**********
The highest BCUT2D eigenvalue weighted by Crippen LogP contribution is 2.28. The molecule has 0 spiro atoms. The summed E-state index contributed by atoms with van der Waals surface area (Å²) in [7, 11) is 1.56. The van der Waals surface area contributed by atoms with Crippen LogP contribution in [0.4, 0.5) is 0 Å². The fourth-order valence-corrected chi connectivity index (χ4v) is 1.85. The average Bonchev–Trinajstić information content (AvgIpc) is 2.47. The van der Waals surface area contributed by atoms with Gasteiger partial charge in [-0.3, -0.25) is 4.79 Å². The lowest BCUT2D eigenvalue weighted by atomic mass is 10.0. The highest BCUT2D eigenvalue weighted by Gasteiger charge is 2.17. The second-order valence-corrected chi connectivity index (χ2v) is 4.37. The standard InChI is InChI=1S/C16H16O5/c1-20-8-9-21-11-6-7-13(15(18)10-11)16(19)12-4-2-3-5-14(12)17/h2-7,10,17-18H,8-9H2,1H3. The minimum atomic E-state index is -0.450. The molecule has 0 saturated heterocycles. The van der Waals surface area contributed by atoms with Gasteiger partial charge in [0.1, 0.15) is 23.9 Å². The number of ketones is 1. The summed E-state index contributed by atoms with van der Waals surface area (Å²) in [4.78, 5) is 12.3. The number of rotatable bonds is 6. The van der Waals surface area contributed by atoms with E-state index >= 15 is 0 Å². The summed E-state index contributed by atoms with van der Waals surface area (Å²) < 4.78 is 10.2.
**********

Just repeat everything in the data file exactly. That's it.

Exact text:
The highest BCUT2D eigenvalue weighted by Crippen LogP contribution is 2.28. The molecule has 0 spiro atoms. The summed E-state index contributed by atoms with van der Waals surface area (Å²) in [7, 11) is 1.56. The van der Waals surface area contributed by atoms with Crippen LogP contribution in [0.4, 0.5) is 0 Å². The fourth-order valence-corrected chi connectivity index (χ4v) is 1.85. The average Bonchev–Trinajstić information content (AvgIpc) is 2.47. The van der Waals surface area contributed by atoms with Gasteiger partial charge in [-0.3, -0.25) is 4.79 Å². The lowest BCUT2D eigenvalue weighted by atomic mass is 10.0. The highest BCUT2D eigenvalue weighted by Gasteiger charge is 2.17. The second-order valence-corrected chi connectivity index (χ2v) is 4.37. The standard InChI is InChI=1S/C16H16O5/c1-20-8-9-21-11-6-7-13(15(18)10-11)16(19)12-4-2-3-5-14(12)17/h2-7,10,17-18H,8-9H2,1H3. The minimum atomic E-state index is -0.450. The molecule has 0 saturated heterocycles. The van der Waals surface area contributed by atoms with Gasteiger partial charge in [0.1, 0.15) is 23.9 Å². The number of ketones is 1. The summed E-state index contributed by atoms with van der Waals surface area (Å²) in [4.78, 5) is 12.3. The number of rotatable bonds is 6. The van der Waals surface area contributed by atoms with E-state index >= 15 is 0 Å². The summed E-state index contributed by atoms with van der Waals surface area (Å²) < 4.78 is 10.2.